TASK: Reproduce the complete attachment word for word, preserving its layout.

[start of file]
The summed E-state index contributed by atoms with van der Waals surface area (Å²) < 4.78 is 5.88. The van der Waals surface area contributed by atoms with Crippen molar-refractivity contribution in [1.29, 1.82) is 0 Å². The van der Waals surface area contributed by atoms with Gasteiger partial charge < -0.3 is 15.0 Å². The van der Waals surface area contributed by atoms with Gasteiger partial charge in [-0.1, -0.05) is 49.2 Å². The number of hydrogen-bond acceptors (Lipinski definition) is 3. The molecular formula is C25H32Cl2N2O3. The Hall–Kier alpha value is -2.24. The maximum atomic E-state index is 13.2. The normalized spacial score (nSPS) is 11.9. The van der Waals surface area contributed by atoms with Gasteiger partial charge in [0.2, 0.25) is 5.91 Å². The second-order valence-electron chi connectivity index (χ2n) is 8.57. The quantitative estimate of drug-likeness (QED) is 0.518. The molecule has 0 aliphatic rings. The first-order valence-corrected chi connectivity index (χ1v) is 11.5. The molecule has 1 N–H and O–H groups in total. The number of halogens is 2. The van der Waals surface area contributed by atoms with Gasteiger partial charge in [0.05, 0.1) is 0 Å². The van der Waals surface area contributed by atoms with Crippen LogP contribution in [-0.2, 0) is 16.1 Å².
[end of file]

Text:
The summed E-state index contributed by atoms with van der Waals surface area (Å²) < 4.78 is 5.88. The van der Waals surface area contributed by atoms with Crippen molar-refractivity contribution in [1.29, 1.82) is 0 Å². The van der Waals surface area contributed by atoms with Gasteiger partial charge < -0.3 is 15.0 Å². The van der Waals surface area contributed by atoms with Gasteiger partial charge in [-0.1, -0.05) is 49.2 Å². The number of hydrogen-bond acceptors (Lipinski definition) is 3. The molecular formula is C25H32Cl2N2O3. The Hall–Kier alpha value is -2.24. The maximum atomic E-state index is 13.2. The normalized spacial score (nSPS) is 11.9. The van der Waals surface area contributed by atoms with Gasteiger partial charge in [0.2, 0.25) is 5.91 Å². The second-order valence-electron chi connectivity index (χ2n) is 8.57. The quantitative estimate of drug-likeness (QED) is 0.518. The molecule has 0 aliphatic rings. The first-order valence-corrected chi connectivity index (χ1v) is 11.5. The molecule has 1 N–H and O–H groups in total. The number of halogens is 2. The van der Waals surface area contributed by atoms with Gasteiger partial charge in [0.05, 0.1) is 0 Å². The van der Waals surface area contributed by atoms with Crippen LogP contribution in [-0.2, 0) is 16.1 Å².